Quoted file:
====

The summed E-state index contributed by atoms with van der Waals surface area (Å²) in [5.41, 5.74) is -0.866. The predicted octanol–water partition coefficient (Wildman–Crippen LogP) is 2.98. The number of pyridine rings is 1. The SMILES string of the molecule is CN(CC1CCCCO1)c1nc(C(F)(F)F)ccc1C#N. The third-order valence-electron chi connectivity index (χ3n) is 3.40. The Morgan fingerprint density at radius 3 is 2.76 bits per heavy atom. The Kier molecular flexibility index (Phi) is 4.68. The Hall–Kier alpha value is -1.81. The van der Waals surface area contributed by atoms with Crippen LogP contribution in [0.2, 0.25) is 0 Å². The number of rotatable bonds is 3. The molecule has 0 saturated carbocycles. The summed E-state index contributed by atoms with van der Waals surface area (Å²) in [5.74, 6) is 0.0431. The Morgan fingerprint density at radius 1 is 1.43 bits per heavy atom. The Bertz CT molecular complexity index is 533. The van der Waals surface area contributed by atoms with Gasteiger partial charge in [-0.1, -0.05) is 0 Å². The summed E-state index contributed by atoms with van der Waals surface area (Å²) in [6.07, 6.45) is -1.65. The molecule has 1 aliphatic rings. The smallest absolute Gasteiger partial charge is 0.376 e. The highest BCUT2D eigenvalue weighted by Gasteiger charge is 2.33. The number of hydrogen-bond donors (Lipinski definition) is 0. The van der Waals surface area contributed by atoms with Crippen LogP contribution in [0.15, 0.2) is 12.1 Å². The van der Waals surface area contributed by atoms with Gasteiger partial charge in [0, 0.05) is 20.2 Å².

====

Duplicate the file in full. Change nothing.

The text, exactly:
The summed E-state index contributed by atoms with van der Waals surface area (Å²) in [5.41, 5.74) is -0.866. The predicted octanol–water partition coefficient (Wildman–Crippen LogP) is 2.98. The number of pyridine rings is 1. The SMILES string of the molecule is CN(CC1CCCCO1)c1nc(C(F)(F)F)ccc1C#N. The third-order valence-electron chi connectivity index (χ3n) is 3.40. The Morgan fingerprint density at radius 3 is 2.76 bits per heavy atom. The Kier molecular flexibility index (Phi) is 4.68. The Hall–Kier alpha value is -1.81. The van der Waals surface area contributed by atoms with Crippen LogP contribution in [0.2, 0.25) is 0 Å². The number of rotatable bonds is 3. The molecule has 0 saturated carbocycles. The summed E-state index contributed by atoms with van der Waals surface area (Å²) in [5.74, 6) is 0.0431. The Morgan fingerprint density at radius 1 is 1.43 bits per heavy atom. The Bertz CT molecular complexity index is 533. The van der Waals surface area contributed by atoms with Gasteiger partial charge in [-0.1, -0.05) is 0 Å². The summed E-state index contributed by atoms with van der Waals surface area (Å²) in [6.07, 6.45) is -1.65. The molecule has 1 aliphatic rings. The smallest absolute Gasteiger partial charge is 0.376 e. The highest BCUT2D eigenvalue weighted by Gasteiger charge is 2.33. The number of hydrogen-bond donors (Lipinski definition) is 0. The van der Waals surface area contributed by atoms with Crippen LogP contribution in [0.15, 0.2) is 12.1 Å². The van der Waals surface area contributed by atoms with Gasteiger partial charge in [0, 0.05) is 20.2 Å².